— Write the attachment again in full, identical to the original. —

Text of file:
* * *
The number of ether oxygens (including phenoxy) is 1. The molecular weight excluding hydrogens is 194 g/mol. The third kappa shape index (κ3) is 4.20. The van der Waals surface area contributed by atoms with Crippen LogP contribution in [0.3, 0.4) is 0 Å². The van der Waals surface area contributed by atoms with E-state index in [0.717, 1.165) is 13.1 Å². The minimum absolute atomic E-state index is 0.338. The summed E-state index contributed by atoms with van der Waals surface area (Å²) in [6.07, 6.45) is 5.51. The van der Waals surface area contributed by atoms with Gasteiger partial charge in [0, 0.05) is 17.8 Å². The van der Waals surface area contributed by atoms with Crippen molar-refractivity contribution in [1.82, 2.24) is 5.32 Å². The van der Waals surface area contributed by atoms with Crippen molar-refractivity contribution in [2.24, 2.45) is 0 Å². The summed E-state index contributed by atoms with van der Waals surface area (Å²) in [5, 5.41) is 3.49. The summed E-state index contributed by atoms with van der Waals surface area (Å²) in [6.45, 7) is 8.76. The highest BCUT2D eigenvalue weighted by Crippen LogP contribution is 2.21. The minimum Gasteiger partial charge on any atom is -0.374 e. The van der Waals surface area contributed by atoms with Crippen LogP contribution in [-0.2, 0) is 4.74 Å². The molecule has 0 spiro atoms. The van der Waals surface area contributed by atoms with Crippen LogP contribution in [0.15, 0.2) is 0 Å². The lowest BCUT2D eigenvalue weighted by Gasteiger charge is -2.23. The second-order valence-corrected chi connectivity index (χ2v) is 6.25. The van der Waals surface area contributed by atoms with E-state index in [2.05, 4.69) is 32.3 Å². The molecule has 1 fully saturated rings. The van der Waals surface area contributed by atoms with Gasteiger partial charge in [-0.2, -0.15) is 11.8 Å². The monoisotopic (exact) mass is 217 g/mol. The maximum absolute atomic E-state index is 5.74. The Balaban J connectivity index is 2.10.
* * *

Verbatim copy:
The number of ether oxygens (including phenoxy) is 1. The molecular weight excluding hydrogens is 194 g/mol. The third kappa shape index (κ3) is 4.20. The van der Waals surface area contributed by atoms with Crippen LogP contribution in [0.3, 0.4) is 0 Å². The van der Waals surface area contributed by atoms with E-state index in [0.717, 1.165) is 13.1 Å². The minimum absolute atomic E-state index is 0.338. The summed E-state index contributed by atoms with van der Waals surface area (Å²) in [6.07, 6.45) is 5.51. The van der Waals surface area contributed by atoms with Gasteiger partial charge in [0, 0.05) is 17.8 Å². The van der Waals surface area contributed by atoms with Crippen molar-refractivity contribution in [1.82, 2.24) is 5.32 Å². The van der Waals surface area contributed by atoms with Crippen molar-refractivity contribution in [2.24, 2.45) is 0 Å². The summed E-state index contributed by atoms with van der Waals surface area (Å²) in [5, 5.41) is 3.49. The summed E-state index contributed by atoms with van der Waals surface area (Å²) in [6.45, 7) is 8.76. The highest BCUT2D eigenvalue weighted by Crippen LogP contribution is 2.21. The minimum Gasteiger partial charge on any atom is -0.374 e. The van der Waals surface area contributed by atoms with Crippen LogP contribution in [-0.2, 0) is 4.74 Å². The molecule has 0 spiro atoms. The van der Waals surface area contributed by atoms with Crippen LogP contribution in [0.15, 0.2) is 0 Å². The lowest BCUT2D eigenvalue weighted by Gasteiger charge is -2.23. The second-order valence-corrected chi connectivity index (χ2v) is 6.25. The van der Waals surface area contributed by atoms with E-state index in [2.05, 4.69) is 32.3 Å². The molecule has 1 fully saturated rings. The van der Waals surface area contributed by atoms with Gasteiger partial charge in [-0.2, -0.15) is 11.8 Å². The monoisotopic (exact) mass is 217 g/mol. The maximum absolute atomic E-state index is 5.74. The Balaban J connectivity index is 2.10.